David Lauderdale

Mark Sanford, what are you thinking? From Appalachian Trail to a calling against Trump

Sanford: Trump’s ‘shithole’ comment makes Reconstruction Era monument more important

Sanford says Trumps ‘shithole’ comment makes Reconstruction Era monument more important
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Sanford says Trumps ‘shithole’ comment makes Reconstruction Era monument more important

It’s a calling.

For lack of a better term.

That’s how Mark Sanford characterizes his possible run against President Donald Trump.

Others say it’s “batty” or “dumb” or “vanity” to oppose a president who bullied Sanford out of Congress for daring to cross him.

Today, it would be easier to walk the Appalachian Trail backward three times than to beat Trump for the 2020 GOP presidential nomination.

But here comes Sanford. Maybe. Stay tuned, as another of his life’s dramas plays out before our eyes between now and Labor Day.

The perpetually tanned, 59-year-old Beaufort Academy graduate says he is “tipping a toe in the water, sort of seeing if there is any there there” to this race.

“In human terms, you’re initially sort of scared to death,” Sanford said Monday in a 40-minute telephone interview between his appearances on “Meet The Press” and CNN.

“You don’t want to be another human pinata in front of Trump. You don’t want to get banged around, but I do feel compelled. I feel called, for the lack of a better term, just to tell the truth, which is that we are headed for a financial train wreck, and we’re not doing anything about it.”

This new chapter of Sanford’s very public life started the day after his first political defeat. He lost the 2018 GOP primary for the 1st Congressional District to a lesser-known candidate backed by Trump. Before that, he’d won six races for Congress and two for governor.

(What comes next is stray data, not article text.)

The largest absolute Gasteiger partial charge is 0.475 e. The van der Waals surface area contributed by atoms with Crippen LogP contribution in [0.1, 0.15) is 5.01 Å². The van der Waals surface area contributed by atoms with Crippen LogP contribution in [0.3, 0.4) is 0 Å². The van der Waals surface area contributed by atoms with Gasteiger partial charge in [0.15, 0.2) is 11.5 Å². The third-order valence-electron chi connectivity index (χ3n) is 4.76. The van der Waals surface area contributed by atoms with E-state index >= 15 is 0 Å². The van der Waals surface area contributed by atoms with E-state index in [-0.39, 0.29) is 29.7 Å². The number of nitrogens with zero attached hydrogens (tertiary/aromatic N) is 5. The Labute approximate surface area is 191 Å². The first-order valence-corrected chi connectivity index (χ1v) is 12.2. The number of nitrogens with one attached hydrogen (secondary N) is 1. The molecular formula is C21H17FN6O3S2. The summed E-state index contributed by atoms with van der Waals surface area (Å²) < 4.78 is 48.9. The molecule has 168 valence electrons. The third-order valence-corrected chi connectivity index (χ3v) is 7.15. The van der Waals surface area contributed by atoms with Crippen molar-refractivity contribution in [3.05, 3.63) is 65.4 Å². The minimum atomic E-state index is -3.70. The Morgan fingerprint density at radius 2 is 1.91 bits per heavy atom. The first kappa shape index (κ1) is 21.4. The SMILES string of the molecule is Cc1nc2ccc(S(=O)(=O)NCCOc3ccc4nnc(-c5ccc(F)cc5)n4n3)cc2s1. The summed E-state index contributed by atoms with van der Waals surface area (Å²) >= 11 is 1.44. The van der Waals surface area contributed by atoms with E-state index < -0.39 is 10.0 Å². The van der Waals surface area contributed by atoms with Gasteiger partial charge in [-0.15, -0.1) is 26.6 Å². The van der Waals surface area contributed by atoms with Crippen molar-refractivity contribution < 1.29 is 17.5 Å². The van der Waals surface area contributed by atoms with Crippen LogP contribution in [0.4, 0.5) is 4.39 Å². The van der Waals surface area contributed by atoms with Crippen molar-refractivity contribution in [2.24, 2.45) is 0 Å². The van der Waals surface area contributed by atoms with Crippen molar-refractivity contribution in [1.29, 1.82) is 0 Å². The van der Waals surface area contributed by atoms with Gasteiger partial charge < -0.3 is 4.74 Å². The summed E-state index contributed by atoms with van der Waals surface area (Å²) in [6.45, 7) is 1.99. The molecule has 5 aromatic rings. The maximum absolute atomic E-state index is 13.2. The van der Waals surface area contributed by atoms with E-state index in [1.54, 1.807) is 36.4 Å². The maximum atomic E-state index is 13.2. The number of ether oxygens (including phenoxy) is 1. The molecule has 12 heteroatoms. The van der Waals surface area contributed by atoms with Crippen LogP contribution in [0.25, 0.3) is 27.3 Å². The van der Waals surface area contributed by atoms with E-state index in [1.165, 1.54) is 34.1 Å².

That includes congressional elections after the event that still makes him famous, and may explain the vast national attention his potential presidential run has gotten. Sanford is known best for his week-long disappearance in 2009 while serving as governor. His staff was told he would be hiking the Appalachian Trail, but it turned out he was in Argentina seeing his lover.

After his first political loss, Sanford got a call from an old friend. “God has cleared your calendar for a reason,” he was told.


Sanford’s 2019 calendar looks like this: In January of this year, he got out of Congress. “In January and February, I sort of had a moment to get things organized and put things away and that sort of thing,” he said.

In April and May, he conducted eight seminars as a resident fellow at the University of Chicago Institute of Politics. It was called “25 Years in Politics and Eight Practical Lessons Learned the Hard Way.”

Then people he identifies as buddies — longtime friends — began to push Sanford to seek the presidency.

Their push had a specific purpose: to make people talk about debt, deficits and spending at the national level.

“They say, ‘Mark, you have 25 years of our life invested in this process, what’s some number of more months?’

“The guys who have been pushing me on this thing, their point has been, ‘Mark, this gives you a microphone.’ You’re not going to be the president, but injecting this issue into the national debate is not going to happen unless somebody pushes it and makes some noise.”

Sanford said his reactions were: Thanks but no thanks, thanks but no thanks, thanks but no thanks.

“Initially, I said ‘no’ for a lot of different reasons, all of them fairly obvious,” Sanford said. “Now, I’m slowly moving ahead and might actually do it. Not in any way misunderstanding prospects in an electoral sense, but absolutely understanding math and the need to talk about debt.”

He said neither Republicans nor Democrats are talking about peacetime deficits projected to surpass $1 trillion over the next decade, and a national debt of $22 trillion and counting.